Kym MacMillan's moral compass is astray (January 16) by asserting that a change of date of Australia Day is not justified by the "British invasion and occupation".
Indigenous Australians are rightly offended by the status given to this day and all of us should share this concern. Real reconciliation is not possible without a change.
Kym also claims that historically January 26 is important for Australians, but this day is Sydney-centric and has nothing to do with the history of settlement of other parts of Australia.
A more meaningful day is October 24, when in 1889 Sir Henry Parkes, the "Father of Federation", gave his pivotal speech at Tenterfield in NSW, which set the course for federation.
There are several subsequent dates of legal, constitutional and political significance, including the effective date of proclamation, January 1, 1901, but they do not have the necessary symbolism for Australia of October 24. Moreover, they create practical problems, including clashing with existing holidays, such as New Year's Day, closeness to Christmas or occurring in winter.
Anzac Day is also not appropriate, as it serves a different purpose, commemorating our war dead and others who served. I do not believe there are any real obstacles to this date.
A nice piece of synchronicity is that it is United Nations Day.
We are conditioned to January 26, as Australia Day but that is no excuse for resisting the change to a more meaningful day of October 24.
Warwick Williams, Nicholls
I think Tom Switzer and Nicole Hemmer blundered by lumping the prosecution of Holocaust deniers into the same basket as the prosecution of Brigitte Bardot for claiming Muslims and gays were destroying France ("Scrutiny over censorship", January 20).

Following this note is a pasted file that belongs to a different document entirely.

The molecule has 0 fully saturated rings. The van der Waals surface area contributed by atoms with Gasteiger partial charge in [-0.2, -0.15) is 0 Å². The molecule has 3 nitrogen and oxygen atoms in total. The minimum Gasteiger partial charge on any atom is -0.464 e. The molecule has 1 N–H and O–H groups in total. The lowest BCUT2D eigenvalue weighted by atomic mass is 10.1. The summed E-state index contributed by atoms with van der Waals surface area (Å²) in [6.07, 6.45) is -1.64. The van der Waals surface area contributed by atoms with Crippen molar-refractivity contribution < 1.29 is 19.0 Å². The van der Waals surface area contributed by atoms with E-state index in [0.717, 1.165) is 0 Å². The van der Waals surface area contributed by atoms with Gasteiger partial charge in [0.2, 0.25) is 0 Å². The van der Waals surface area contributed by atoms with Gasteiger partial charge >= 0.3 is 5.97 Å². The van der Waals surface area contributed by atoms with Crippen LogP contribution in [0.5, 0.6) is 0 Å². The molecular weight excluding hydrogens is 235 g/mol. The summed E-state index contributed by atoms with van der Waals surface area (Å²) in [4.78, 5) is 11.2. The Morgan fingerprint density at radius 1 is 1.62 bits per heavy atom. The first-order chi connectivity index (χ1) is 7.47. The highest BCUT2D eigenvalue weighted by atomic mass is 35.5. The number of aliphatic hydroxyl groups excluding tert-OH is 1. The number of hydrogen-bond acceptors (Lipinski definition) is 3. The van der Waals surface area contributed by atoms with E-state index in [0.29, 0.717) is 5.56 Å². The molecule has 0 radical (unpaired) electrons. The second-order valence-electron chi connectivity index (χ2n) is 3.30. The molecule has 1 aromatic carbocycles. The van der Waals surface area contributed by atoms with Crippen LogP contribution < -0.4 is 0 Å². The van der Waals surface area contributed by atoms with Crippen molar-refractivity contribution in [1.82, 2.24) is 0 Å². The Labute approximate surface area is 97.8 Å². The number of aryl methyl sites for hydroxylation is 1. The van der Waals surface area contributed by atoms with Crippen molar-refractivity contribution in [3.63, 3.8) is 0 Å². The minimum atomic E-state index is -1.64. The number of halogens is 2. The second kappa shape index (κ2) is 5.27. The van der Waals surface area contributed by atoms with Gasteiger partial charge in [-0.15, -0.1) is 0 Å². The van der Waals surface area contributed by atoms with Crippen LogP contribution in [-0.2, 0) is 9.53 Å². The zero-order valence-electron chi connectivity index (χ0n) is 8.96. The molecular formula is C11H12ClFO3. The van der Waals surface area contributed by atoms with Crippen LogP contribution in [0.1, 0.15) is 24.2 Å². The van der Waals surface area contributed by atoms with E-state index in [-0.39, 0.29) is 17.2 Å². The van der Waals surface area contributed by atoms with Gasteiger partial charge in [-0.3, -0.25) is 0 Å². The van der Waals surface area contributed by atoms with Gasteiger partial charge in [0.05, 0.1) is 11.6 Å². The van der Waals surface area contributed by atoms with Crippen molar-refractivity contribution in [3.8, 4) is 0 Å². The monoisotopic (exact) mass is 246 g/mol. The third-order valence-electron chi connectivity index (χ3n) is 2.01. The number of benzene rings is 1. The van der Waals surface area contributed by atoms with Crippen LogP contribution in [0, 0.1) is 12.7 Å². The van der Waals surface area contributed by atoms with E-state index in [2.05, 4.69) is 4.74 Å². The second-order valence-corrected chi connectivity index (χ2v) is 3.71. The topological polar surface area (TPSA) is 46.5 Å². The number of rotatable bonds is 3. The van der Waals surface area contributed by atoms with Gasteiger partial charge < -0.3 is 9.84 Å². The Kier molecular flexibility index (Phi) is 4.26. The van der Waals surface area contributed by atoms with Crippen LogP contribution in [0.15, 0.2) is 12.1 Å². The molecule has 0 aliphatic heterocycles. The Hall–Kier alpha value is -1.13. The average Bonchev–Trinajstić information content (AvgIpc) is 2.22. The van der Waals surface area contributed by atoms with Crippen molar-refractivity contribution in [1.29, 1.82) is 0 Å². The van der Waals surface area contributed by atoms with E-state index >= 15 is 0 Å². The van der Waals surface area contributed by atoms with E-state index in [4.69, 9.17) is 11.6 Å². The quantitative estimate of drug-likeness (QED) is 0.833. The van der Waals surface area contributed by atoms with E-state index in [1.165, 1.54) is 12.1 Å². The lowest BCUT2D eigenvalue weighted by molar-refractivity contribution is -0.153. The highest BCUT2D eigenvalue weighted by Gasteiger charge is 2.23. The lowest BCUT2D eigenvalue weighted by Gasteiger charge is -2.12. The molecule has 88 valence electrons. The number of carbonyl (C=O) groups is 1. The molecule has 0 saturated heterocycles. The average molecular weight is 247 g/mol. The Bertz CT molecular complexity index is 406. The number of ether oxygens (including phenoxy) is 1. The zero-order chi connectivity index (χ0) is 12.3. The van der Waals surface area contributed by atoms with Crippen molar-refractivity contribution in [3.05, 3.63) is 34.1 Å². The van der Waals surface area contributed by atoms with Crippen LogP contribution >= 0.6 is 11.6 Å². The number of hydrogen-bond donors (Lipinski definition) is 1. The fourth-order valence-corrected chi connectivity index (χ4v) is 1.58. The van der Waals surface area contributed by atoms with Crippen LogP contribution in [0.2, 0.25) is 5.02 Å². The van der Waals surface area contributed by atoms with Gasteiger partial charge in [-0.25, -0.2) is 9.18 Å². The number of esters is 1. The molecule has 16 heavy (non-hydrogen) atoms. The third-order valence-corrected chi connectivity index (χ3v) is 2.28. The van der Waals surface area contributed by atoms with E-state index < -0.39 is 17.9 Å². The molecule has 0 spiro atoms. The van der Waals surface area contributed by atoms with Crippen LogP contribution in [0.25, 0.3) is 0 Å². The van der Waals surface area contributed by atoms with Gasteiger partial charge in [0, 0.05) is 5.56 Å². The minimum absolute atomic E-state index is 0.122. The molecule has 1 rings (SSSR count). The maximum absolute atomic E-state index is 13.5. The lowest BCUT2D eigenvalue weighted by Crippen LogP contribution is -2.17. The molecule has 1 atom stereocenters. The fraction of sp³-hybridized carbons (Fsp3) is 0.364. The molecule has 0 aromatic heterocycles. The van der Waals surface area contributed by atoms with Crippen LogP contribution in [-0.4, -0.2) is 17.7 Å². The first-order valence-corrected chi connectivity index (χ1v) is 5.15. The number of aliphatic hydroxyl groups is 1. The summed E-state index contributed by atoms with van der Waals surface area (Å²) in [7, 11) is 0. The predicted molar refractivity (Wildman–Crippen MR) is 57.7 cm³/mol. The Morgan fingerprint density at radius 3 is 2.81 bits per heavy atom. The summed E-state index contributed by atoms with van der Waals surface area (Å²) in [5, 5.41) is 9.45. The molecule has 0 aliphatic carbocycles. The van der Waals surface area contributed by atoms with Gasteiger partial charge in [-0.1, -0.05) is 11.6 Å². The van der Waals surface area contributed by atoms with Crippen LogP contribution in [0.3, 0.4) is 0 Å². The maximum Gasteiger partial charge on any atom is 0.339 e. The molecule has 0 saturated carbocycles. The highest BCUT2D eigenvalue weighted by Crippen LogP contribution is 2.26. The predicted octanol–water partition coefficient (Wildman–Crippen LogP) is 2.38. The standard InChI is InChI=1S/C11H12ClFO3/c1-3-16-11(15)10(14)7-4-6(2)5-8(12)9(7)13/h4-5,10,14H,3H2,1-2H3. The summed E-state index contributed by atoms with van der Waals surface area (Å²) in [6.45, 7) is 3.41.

Holocaust denial is a particularly mindless form of hatred because it is also an incontrovertible denial of a major historical event.
It is as historically twisted, for example, as claiming that the massive losses on the Western Front between 1914 and 1918 were not caused by guns but by disease and food shortages.
Mr Switzer and Ms Hemmer would have been more convincing had they limited their list of hate mongers to prosecutions of those solely interested in spreading mindless prejudice.
Free speech is a subject, of course, that we need to debate, though one in which we listen, speak and discuss calmly, as Nicholas Stuart said well ("Free to discuss, and to listen", January 20).
I look forward to more thoughtful discussion.
Terry Craig, Holt
The recent spectacle of government policy-making on the run has resulted in utter confusion on the issue of a "co-payment" for medical services.
Minister Sussan Ley says the principle of "co-payment" is still on the government's agenda, but she and the government want to listen to the medical profession and to the public on the matter.
She claims that her style of "consultation" will result in a more workable and acceptable "co-payment" policy.
But if we accept what has been said previously on the various incarnations of the government's proposed "co-payment" or "price signal", such proposals have ostensibly been driven by the government's perceived need to make Medicare "sustainable" into the future through crude expenditure cuts – cuts that will impact in large measure on the lower-paid members of the workforce, widening the gap between rich and poor.
The actions of the government are, frankly, aimed at one thing: the dismantling of the universal free health coverage system for all people that was to be equitably funded by a modest levy on personal incomes.